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SCDigest Expert Insight: Supply Chain by Design

About the Author

Dr. Michael Watson, one of the industry’s foremost experts on supply chain network design and advanced analytics, is a columnist and subject matter expert (SME) for Supply Chain Digest.

Dr. Watson, of Northwestern University, was the lead author of the just released book Supply Chain Network Design, co-authored with Sara Lewis, Peter Cacioppi, and Jay Jayaraman, all of IBM. (See Supply Chain Network Design – the Book.)

Prior to his current role at Northwestern, Watson was a key manager in IBM's network optimization group. In addition to his roles at IBM and now at Northwestern, Watson is director of The Optimization and Analytics Group.

By Dr. Michael Watson

November 18, 2014



The Myth of the Market Rate and Network Design Projects

Although People Spend a lot of Time Trying to get the "Correct" Transportation Rates Loaded for Their Network Models, Maybe They Shouldn’t


Dr. Watson Says:

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...you are unlikely to find a good market rate anyway, so don’t spend too much time trying to collect and refine transportation rates...
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Dan Gilmore
recently ran a column that summarized the 3 Myths of Transportation, a talk by Dr. Chris Caplice, executive director of MIT'S Center for Transportation and Logistics.

We’ll focus on the first myth here:  The Myth of the Market Rate.  Caplice’s point was that there really is no such thing as a market rate on a lane.  First, he claims that no one really has enough data to make a claim on a true lane rate.  And, the data that exists shows a wide range of rates paid by different shippers and across the year.

Gilmore summed this up well with his bottom line:

“don't spend too much time, energy or money trying to identify a market rate for a lane when that just doesn't really exist. Benchmarks may provide some intelligence at times, but really should serve as just as one input into a complex equation as to what any given shipper should be paying.”

Most companies want to know the market rate to better understand how well they’ve negotiated or if they have a chance to get a better rate. 


But, knowing the market rate is also important in network design studies.  In our book, Supply Chain Network Design, we devote a full chapter to modeling transportation costs and spend quite a bit of time talking about the right level of detail (one chapter is on the “Art of Modeling.”).

Previous Columns by Dr. Watson

Four Supply Chain Lessons from the Amazon book The Everything Store

Supply Chain by Design: What Toyota, Schneider National, PayPal, and Palantir Got Right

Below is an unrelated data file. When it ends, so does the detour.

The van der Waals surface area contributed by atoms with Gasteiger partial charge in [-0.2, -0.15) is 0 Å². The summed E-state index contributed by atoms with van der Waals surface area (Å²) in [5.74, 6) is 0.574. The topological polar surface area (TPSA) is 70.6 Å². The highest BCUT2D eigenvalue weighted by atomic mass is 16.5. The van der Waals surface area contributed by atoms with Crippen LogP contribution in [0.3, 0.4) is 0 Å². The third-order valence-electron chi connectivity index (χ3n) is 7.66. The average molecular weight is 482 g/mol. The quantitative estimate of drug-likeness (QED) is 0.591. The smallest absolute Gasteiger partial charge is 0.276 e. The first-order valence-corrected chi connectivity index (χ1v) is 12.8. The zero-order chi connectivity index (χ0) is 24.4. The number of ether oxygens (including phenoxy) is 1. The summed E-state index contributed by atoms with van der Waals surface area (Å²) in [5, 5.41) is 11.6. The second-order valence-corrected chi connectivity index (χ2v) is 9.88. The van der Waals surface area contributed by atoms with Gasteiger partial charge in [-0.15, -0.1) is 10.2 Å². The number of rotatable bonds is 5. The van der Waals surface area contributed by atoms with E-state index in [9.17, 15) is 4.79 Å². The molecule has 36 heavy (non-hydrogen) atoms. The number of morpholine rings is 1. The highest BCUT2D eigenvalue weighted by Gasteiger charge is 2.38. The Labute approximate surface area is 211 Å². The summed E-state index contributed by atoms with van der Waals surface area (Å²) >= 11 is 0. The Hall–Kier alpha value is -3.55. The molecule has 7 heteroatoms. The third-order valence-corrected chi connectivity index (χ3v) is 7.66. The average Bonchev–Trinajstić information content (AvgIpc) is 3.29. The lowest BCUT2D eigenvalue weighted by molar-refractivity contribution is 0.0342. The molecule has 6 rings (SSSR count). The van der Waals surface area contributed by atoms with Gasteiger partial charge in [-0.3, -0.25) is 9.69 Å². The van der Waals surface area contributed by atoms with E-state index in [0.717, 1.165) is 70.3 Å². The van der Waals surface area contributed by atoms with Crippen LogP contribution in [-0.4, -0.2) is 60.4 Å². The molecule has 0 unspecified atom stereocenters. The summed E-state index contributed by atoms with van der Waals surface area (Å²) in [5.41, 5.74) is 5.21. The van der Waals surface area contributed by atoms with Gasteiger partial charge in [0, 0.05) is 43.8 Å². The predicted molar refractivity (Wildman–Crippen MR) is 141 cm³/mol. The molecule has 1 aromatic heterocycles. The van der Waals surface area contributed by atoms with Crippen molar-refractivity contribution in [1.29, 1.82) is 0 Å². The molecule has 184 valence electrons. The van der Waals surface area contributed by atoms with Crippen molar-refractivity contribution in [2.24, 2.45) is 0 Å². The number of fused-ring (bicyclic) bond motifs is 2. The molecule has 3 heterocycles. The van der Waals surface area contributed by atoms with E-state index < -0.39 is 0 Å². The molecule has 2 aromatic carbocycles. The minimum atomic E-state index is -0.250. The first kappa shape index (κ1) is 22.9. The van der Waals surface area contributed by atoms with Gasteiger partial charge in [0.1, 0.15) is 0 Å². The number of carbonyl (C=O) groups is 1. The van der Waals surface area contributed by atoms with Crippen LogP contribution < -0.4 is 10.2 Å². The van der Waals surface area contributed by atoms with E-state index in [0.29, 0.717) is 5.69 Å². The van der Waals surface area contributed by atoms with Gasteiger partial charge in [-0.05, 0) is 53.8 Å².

Supply Chain by Design: Service Level Measures in the Supply Chain, Part 2

Supply Chain by Design: Service Level Measures in the Supply Chain

Supply Chain by Design: Nike's Phil Knight on the Importance of Supply Chain

More

What makes transportation rates difficult in a network design model is that you want to consider lanes that you aren’t using.  For example, if we open a warehouse in Atlanta, what will be the cost to serve customers in Memphis?  If you’ve never used this lane, you won’t know what rate to expect.  And, when you do find a rate from Atlanta to Memphis, you want to make sure it compares with the rates on lanes that you are using.  To complicate matters, you can’t just call your carrier, because they will likely give you the “retail” rate if you are not actually bidding out the lane.

You can spend a lot of time trying to determine these rates.  The book talks about several strategies for figuring out these rates.  One would be to go to a benchmarking service; another would be to ask for “retail” rates for all lanes from your carrier and determine your average discount on lanes you know about; and a third way would be to run a regression analysis on the data you have to determine new lanes.  And, in practice, you may need to do all three.

But, the book also talks about modeling at the right level of detail.  And, usually, people err on the side of trying to put so much detail into the model that it unnecessarily complicates the model without adding value.  Sometimes in modeling, good is good enough.

Caplice’s myth of the market rate reinforces this point:  you are unlikely to find a good market rate anyway, so don’t spend too much time trying to collect and refine transportation rates.


Final Thoughts:


This is not to suggest that it isn’t important to create accurate network design model.  It does, however, suggest that you will not be able to build a model that is 100% accurate.  And, certainly, the fact that future demand and oil prices are uncertain should also make you skeptical of 100% accurate models. 

Instead, you should run different what-if scenarios to make sure you have a robust solution.  And, you shouldn’t make a change unless you cross a threshold—for example, don’t change your network unless you find at least 10% savings. 

 



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